There is scant reason to promote friendly relations with this well-funded and publicity-hungry fringe so long as it conducts an on-going campaign against other religious Jews. However, with respect to the rest of Orthodoxy – 95% or more of the community, there is now an obligation to promote unity, to emphasize the feeling of one-ness and being part of the same religious community, even in the face of diversity and a measure of conflict.

In particular, it is to be strongly urged that the era of bad feeling that has prevailed for far too long among the various segments of Orthodoxy come to a close. The yeshiva world and the world of Yeshiva University needs to cooperate more even as they pursue somewhat divergent paths. This means that each sector must recognize that the preserving and building of Torah Judaism in this country is a partnership. This partnership is often evident at the local level, in our shuls and schools and in other activities, as well. What is absent is a similar feeling at the larger communal level.

There is much that separates Yeshiva University and the yeshiva world and this is not going to change anytime soon. I am not advocating that we ignore the differences. I am advocating that we look at what brings us together in the common goal of preserving our great heritage.

Kiruv and Chinuch

What follows is the sort of story that most yeshivas and day schools would trumpet. Rightly or not, at RJJ we have strictly adhered to a policy of modesty in public relations for thirty years, issuing no press releases and reserving mention of our achievements for the Newsletter. We do not like hoopla or hype and while we have been told that we have suffered as a consequence because too few knew of our good work, that’s the way we are.

Now to the story. It’s my view that the separation, especially in the yeshiva world, between chinuch (Torah education) and kiruv (outreach) is damaging to both vital activities. Contemporary Jewish life requires that these two primary modes of preserving our heritage be integrated, even intertwined, particularly in our schools. They are integrated in the small number of day schools that serve immigrant or newly-observant families. In some of these schools, nearly all of the students are from marginally religious homes. Without wanting to diminish the importance of what these day schools have achieved, the Judaic benefits often are not lasting.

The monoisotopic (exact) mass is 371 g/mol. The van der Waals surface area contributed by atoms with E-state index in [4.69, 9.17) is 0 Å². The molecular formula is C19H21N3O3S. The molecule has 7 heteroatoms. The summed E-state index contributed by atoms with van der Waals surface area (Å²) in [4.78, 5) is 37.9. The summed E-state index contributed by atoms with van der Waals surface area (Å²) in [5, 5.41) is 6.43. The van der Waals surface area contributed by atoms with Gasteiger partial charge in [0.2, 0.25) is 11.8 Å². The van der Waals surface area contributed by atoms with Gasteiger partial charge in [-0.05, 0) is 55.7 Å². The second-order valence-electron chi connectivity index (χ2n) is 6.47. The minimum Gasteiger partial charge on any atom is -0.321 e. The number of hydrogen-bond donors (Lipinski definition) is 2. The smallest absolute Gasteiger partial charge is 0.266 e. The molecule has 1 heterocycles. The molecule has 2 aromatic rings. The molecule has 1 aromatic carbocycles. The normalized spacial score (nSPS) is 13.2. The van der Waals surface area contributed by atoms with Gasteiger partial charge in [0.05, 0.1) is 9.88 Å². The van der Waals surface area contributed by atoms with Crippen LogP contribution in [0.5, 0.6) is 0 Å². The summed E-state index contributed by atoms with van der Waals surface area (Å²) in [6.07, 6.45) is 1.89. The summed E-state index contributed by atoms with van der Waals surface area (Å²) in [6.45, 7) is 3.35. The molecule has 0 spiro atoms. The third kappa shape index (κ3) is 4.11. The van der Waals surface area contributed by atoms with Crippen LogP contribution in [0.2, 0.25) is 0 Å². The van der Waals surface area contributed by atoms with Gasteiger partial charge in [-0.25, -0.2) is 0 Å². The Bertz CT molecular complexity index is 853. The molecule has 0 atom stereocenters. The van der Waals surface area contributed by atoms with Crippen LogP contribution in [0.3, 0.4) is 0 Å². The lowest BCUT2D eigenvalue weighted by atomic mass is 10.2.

It’s preferable to have “kiruv” students mainstreamed in regular yeshivas and day schools. Unfortunately, most of these schools are not interested in such students because of space limitations or the inability/unwillingness of parents to pay the asked for tuition or simply because they don’t want them.

Of the students at the Staten Island schools, notably JFS, 122 are placements through Oorah, a fine kiruv organization that encourages marginally religious parents to send their children to a Jewish school, rather than public school. Oorah subsidizes part of the tuition – about $1,500 per student – which obviously is far below what it costs to provide an effective dual religious and secular educational program.

These students – and they aren’t the only ones we have from marginal homes – are not separated or labeled as outreach students. They are mainstreamed in every respect, although they do receive tutoring and other Judaic enhancements. The results over the years at JFS have been just short of spectacular, as the students have grown in their religious commitment and nearly all have continued on to Jewish high schools. Few day schools in the U.S. match JFS’ remarkable record.

Mainstreaming works because it is the better way. JFS also has the benefit of the talent and commitment of Rabbi Richard Ehrlich, the Dean, and his devoted staff. Zev Wolfson, the noted philanthropist, and Staten Island’s own outstanding outreach leader, Rabbi Nate Segal, have provided support for the special attention that these students receive.

We hope that our parents and supporters are proud of what has been accomplished. As I think of it, what RJJ did for JFS not very long ago is a glorious chapter in the history of American Jewry.

Monday, March 10, 2003

When Will It End?

PETA, the nasty organization that promotes the unethical treatment of humans, has sunk to a new low. Not long after its already notorious letter to Yasir Arafat protesting the use of a donkey in a suicide bombing while saying nothing about the murder of civilians, the group has launched a “Holocaust on Your Plate” exhibit that in pictures and words equates the murder of millions with the treatment of animals. I expect that the sociopathic mentality that drives these misfits will conjure up new violations of human dignity.

Fifty-eight years – two full generations – have passed since the Nazi death machine was crushed. Fifty-eight years after the destruction of most of European Jewry, the Holocaust is more alive than ever in our minds and actions and more alive in the minds and actions of many others. It exists as metaphor and ideological slogan, as an opportunity for litigation and publicity, as a spur for fundraising. As the number of Holocaust survivors dwindles, activities exploiting the Holocaust continue to increase. If only a fraction of what is now being done would have been done while Jews were being murdered by the tens of thousands!